Harm reduction is inextricably linked to South Africa’s inequality. Hugo said that wealthier people who take drugs have better protections, “but those who are poor, they incur much more harm”.
Lutske Newton, who works in the Office of the Executive Mayor of Tshwane and also serves on the newly formed Local Drug Action Committee says: “The research that we have on drug use in Tshwane is that it primarily affects young black men who are unemployed.”
Building up support for harm reduction programmes has been challenging. Hugo said: “It’s easier for a politician to say, we will come down hard on drugs than for her to say, we’re going to spend your tax money on helping them to get clean needles, because of the narrative of the link between drugs and crime.”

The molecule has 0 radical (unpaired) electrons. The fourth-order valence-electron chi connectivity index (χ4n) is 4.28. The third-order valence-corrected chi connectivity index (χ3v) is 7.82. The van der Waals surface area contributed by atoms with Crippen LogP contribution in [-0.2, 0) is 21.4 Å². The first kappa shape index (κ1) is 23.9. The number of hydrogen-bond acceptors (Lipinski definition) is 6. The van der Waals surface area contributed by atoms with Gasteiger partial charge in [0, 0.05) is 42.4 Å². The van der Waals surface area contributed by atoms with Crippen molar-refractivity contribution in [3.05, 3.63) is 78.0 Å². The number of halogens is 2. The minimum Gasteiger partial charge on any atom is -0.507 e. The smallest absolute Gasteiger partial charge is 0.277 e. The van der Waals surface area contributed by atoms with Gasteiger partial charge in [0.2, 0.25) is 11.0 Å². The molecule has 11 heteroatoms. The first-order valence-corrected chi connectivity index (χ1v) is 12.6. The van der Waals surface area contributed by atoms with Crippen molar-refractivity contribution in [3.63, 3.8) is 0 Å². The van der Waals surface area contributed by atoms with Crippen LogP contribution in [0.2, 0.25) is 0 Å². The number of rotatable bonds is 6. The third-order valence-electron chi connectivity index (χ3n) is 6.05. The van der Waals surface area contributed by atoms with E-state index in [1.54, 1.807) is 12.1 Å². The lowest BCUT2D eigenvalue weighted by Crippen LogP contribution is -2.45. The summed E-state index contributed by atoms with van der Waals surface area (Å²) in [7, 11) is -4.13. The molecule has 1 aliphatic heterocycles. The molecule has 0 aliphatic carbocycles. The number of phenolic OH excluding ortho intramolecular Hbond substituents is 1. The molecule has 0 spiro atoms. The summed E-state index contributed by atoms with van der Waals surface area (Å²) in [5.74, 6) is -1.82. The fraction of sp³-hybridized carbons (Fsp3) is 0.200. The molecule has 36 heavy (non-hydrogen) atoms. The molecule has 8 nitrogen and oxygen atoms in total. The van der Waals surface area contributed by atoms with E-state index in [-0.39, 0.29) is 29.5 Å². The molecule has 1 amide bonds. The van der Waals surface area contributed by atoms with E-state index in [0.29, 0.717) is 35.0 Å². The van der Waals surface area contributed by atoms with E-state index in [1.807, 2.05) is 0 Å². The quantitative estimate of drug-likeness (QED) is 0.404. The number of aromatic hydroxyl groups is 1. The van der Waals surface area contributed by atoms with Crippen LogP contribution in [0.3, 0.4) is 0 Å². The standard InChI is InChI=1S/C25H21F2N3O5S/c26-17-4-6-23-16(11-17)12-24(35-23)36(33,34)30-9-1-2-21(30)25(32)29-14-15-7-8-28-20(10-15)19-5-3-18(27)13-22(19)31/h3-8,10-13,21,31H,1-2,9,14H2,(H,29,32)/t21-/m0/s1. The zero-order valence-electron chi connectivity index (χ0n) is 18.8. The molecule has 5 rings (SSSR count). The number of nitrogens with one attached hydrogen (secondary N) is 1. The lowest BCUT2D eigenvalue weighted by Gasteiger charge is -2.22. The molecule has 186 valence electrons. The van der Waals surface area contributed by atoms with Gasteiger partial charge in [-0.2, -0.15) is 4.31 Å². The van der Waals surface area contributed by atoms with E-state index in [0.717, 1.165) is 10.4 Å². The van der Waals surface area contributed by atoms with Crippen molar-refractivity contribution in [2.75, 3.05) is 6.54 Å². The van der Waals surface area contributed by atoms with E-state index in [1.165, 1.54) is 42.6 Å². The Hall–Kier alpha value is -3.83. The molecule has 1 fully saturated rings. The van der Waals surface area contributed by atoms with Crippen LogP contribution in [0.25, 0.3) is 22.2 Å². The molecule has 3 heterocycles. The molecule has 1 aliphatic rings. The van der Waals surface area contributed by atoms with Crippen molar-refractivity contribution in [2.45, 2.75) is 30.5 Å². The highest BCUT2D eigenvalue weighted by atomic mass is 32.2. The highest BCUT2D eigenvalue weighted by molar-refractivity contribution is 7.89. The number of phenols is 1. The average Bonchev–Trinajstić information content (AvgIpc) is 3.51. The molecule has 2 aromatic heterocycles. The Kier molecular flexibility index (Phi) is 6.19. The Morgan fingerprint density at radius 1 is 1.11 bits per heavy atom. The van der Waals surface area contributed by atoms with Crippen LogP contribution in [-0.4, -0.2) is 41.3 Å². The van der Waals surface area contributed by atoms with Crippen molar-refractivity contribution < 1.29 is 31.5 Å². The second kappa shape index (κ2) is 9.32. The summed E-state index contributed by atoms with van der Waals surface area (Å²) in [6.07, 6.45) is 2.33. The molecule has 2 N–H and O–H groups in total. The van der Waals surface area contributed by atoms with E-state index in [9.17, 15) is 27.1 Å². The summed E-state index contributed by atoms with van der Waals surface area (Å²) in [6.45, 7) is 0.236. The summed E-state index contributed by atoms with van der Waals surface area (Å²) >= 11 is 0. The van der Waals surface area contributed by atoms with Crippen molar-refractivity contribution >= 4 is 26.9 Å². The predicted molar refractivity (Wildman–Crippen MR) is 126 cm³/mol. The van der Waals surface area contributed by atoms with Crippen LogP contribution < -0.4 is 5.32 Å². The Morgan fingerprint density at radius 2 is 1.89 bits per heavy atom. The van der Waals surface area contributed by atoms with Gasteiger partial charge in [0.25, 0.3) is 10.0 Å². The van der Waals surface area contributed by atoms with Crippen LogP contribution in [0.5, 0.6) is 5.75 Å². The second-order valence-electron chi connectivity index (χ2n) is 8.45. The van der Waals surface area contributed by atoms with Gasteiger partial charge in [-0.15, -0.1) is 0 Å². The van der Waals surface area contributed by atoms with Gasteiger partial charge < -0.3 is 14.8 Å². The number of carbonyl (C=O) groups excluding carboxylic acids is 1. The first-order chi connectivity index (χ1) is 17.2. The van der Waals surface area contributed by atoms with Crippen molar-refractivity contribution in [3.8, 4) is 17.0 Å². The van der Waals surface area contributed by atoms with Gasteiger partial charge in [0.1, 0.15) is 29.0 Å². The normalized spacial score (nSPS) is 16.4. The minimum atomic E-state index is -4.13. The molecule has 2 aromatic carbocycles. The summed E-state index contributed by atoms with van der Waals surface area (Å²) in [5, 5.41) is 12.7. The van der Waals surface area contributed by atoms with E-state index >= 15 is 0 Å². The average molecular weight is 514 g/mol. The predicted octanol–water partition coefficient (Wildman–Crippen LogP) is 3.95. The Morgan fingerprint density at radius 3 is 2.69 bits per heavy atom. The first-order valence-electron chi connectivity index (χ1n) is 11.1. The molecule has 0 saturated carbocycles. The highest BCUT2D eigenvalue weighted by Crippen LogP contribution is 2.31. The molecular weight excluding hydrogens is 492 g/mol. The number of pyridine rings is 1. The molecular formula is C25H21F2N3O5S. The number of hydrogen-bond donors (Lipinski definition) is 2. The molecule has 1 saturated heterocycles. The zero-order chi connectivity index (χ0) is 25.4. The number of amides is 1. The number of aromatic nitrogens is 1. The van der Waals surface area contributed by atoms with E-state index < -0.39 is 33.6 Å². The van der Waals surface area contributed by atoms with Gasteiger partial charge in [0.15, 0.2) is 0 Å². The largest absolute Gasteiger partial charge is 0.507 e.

Shelly explained that, “In South Africa, there is a reluctant acceptance of harm reduction, but some big breakthroughs have been made.” Notable is the endorsement of harm reduction approaches in South Africa’s 2019 to 2024 National Drug Master Plan and in the TB and HIV National Strategic Plan.
Nyameka Nandi Mayathula-Khoza, chairperson and spokesperson of the Department of Social Development’s Central Drug Authority, which oversees the National Drug Master Plan (NDMP), said: “The NDMP recognises that reducing the potential harm associated with drug use is a pragmatic approach and aims to reduce the potentially harmful effects of substance use.”
However, in the South African Health Review 2017, Shelly and other researchers wrote: “Enforcement and punishment remain the dominant response, with the country only paying lip service to the provision of harm-reduction programmes.”
Hugo says that there is still significant resistance to harm reduction among people who work in social development and rehabilitation centres. In many rehab centres, “harm reduction is frowned upon because you need to be clean to be successful”, he said. Nevertheless, the approach is being accepted by a growing number of healthcare professionals.